ED (Early Decision):
- What is it? ED (Early Decision) means the student signs an agreement promising, in exchange for an early answer from the college, that if admitted to the college, they will attend. It is a binding agreement, one that requires the parents and the school counselor to also sign an affidavit saying the students understands the agreement. The typical ED deadline is 11/1. A few colleges also offer an “ED 2” option in December or January.
- How does it work? When a student applies ED, they will typically receive an answer by mid-December (or within 30-45 days for ED 2 applications). A student can only apply to one college ED (and an REA application is not allowed). If admitted via an ED application, the student must respond to accept the offer, typically within 2 weeks, and place a deposit soon after. Per the ED agreement, the student is then required to withdraw all other college applications. A few hundred colleges offer the ED option.
- Who will benefit from applying ED? For the right student, this option can increase the chance of admission by up to 2%.
EA (Early Action)
- What is it? EA (Early Action) means the student submits the application and all supporting documents by a college’s EA deadline (ranging from 10/15 to 12/15) in exchange for an early answer from the college. A student can apply to multiple colleges EA, in addition to an ED application if they wish. The EA option is offered by several moderately to less selective colleges.
- How does it work? If a student applies EA, they will receive an answer within 30 to 45 days after the EA deadline. An EA admission is non-binding; the student can wait and decide by May 1.
- Who will benefit from applying EA? For the right student, EA applications offer a chance to complete the process early and then have peace of mind. Knowing they will have good college options allows them to calmly wait for answers to their college applications AND focus on making their senior year successful and memorable. For other students, however, an EA application is a disadvantage.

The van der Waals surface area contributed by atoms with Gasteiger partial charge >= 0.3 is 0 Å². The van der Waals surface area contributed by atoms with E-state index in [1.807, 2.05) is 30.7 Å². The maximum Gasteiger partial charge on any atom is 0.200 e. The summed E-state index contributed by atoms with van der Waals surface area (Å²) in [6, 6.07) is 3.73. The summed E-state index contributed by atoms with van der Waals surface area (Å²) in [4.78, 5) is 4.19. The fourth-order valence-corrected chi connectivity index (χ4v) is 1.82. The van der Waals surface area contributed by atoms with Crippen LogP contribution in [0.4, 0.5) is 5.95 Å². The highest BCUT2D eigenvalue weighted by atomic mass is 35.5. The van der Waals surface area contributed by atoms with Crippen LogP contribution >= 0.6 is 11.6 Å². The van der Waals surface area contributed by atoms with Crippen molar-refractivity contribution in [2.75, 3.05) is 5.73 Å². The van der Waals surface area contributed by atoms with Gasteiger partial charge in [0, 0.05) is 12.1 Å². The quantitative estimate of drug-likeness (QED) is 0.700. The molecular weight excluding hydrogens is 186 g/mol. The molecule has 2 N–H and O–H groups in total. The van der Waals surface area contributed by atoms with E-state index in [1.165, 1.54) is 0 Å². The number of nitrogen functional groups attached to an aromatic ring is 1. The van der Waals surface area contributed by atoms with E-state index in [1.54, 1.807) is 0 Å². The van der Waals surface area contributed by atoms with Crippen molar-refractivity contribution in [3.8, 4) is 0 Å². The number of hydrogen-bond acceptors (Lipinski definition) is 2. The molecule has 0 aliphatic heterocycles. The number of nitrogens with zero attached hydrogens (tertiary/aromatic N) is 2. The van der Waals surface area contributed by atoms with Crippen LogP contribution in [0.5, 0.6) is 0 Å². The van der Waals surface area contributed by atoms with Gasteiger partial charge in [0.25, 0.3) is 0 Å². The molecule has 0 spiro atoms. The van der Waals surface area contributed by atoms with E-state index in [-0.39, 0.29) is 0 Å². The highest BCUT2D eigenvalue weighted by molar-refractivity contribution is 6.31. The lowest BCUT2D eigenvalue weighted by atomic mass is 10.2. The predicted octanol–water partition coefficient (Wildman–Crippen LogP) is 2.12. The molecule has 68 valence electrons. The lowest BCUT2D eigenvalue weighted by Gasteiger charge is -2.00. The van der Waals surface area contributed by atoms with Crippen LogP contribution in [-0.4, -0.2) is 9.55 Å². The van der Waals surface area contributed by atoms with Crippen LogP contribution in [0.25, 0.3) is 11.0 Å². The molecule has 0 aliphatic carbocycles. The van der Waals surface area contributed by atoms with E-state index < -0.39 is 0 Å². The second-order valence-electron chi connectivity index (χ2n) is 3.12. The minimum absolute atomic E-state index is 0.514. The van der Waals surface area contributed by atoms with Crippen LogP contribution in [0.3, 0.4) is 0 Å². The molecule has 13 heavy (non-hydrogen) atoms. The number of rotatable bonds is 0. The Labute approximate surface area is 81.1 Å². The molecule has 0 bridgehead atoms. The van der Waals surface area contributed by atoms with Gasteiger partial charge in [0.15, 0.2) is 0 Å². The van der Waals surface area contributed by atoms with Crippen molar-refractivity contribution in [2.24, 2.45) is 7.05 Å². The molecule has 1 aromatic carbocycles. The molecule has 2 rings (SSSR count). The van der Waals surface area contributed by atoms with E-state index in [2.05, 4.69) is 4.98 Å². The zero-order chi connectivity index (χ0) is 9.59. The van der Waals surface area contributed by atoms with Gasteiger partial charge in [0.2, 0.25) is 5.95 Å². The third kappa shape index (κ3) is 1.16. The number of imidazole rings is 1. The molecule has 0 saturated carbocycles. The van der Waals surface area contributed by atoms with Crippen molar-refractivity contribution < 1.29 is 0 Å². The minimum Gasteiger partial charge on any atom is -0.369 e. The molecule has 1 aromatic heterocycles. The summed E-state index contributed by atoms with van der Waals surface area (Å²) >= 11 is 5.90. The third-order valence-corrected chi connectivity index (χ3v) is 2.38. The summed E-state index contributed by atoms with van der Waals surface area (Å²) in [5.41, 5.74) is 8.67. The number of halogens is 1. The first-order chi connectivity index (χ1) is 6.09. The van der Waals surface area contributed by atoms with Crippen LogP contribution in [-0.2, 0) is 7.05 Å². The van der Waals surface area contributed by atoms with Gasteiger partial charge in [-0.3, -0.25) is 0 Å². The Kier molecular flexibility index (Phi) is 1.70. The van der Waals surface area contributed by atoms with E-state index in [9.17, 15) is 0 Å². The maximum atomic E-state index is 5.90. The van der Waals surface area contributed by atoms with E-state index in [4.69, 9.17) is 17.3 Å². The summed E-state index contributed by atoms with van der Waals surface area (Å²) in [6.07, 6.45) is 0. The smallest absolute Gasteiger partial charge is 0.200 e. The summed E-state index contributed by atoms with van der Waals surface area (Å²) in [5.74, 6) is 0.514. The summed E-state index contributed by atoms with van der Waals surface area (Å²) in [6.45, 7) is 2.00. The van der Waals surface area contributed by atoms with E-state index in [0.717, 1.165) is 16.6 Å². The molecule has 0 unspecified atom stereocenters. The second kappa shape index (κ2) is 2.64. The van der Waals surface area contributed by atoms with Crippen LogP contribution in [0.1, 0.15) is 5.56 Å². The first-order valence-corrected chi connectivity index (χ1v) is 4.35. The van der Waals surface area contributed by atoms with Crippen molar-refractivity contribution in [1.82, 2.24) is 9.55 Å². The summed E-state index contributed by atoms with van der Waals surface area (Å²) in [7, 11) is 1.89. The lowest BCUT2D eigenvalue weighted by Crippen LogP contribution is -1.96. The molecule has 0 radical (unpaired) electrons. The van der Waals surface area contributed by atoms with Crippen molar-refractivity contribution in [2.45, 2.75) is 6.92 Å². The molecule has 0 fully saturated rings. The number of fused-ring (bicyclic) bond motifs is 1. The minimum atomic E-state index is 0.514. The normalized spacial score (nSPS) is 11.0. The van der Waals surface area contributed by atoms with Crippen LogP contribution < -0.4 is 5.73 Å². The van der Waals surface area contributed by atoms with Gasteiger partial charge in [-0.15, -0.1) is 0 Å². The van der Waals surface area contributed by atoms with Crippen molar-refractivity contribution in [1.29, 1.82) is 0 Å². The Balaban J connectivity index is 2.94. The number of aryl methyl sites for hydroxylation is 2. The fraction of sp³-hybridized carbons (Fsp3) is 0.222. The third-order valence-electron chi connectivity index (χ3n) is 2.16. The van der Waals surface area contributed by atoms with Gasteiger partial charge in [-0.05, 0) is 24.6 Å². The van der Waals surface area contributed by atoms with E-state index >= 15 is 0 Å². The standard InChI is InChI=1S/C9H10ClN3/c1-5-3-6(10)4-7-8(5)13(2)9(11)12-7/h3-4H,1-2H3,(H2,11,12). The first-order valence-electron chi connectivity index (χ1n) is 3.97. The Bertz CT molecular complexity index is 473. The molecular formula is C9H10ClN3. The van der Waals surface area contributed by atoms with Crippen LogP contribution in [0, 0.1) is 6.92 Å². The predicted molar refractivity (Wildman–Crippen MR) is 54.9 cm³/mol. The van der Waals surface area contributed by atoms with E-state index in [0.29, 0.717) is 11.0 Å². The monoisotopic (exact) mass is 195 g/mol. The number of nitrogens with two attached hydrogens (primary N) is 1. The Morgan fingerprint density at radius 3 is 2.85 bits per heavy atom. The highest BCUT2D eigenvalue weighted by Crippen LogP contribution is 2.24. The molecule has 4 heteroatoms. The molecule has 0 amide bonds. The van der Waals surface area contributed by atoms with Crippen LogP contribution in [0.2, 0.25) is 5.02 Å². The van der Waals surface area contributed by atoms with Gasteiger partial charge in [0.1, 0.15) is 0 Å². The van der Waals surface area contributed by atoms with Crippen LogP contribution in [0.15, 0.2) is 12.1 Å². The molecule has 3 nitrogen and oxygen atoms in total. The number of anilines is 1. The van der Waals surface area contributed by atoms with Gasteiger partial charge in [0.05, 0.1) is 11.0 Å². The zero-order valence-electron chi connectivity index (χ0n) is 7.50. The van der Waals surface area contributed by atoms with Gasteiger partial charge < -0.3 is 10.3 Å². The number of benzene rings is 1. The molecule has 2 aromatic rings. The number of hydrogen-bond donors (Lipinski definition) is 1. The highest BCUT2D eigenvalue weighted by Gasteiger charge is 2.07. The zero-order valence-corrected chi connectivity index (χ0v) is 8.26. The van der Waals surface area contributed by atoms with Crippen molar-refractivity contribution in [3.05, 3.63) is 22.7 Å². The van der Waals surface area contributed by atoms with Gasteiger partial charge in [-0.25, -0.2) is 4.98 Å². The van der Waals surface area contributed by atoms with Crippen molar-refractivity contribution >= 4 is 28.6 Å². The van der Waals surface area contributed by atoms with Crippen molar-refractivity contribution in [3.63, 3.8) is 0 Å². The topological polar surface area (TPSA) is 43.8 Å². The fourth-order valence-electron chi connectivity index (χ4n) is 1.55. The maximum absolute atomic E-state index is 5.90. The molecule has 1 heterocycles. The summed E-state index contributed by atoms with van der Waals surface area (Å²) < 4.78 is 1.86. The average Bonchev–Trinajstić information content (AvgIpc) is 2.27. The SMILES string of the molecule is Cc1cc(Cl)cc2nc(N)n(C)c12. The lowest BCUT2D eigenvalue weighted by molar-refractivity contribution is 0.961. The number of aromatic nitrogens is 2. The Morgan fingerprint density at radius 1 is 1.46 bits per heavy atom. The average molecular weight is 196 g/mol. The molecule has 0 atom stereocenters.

Senior students and parents, this is what we have been discussing in your meetings at CPSi about the REA, ED, or EA decision and which application method is best for you
For other students and parents who want to learn how to become the “right student” who would benefit from an REA, ED, or EA application, connect with CPSi. We’ll tell you the facts about the most compatible steps to improve the chance of getting into the quality colleges you most deserve.
Are Foreign Language Classes Worth it? Why you may need more than 2 years of language
Students – Do you wonder if you need another year of Spanish, French, Chinese, or other World Language?
The Yale office of admission provides this advice:
… try to take courses each year in English, science, math, the social sciences, and foreign language. We encourage you to pursue your intellectual interests, so long as it is not at the expense of your program’s overall rigor or your preparedness for college. Be honest with yourself when you are deciding between different courses. Are you choosing a particular course because you are truly excited about it and the challenge it presents, or are you also motivated by a desire to avoid a different academic subject?
Rather than simply thinking about meeting graduation or college admission requirements, consider these benefits of learning another language:
- Enhanced listening skills and memory;
- Improved analytical skills;
- Increased creativity;
- Improved scores on standardized tests;
- Increased appreciation for cultural diversity (something you will likely be required to write about on a few of your college application essays); and finally,
- Increased job opportunities post-college graduation.
Still aren’t sure whether continuing your language studies is the best decision for you? Before you choosing classes for next term, contact CPSi to help you decide the best option for achieving your education goals.
Summer Programs and Activities? An Opportunity Too Good to Miss
Summertime may still feel like an eternity away – but don’t let that stop you from starting to plan and think about how you can utilize the upcoming summer months to set yourself apart from other students in today’s competitive college admissions market. Colleges aren’t just looking at your GPA or SAT scores anymore – they’re looking for students with motivation and demonstrated interest and experience in the subjects and activities they’re passionate about. Even more, the right summer involvement improves your college admission opportunities.
Need some ideas? Check with CPSi about which options are right for you. Here are just a few examples of the categories their specific recommendations for you may fall into: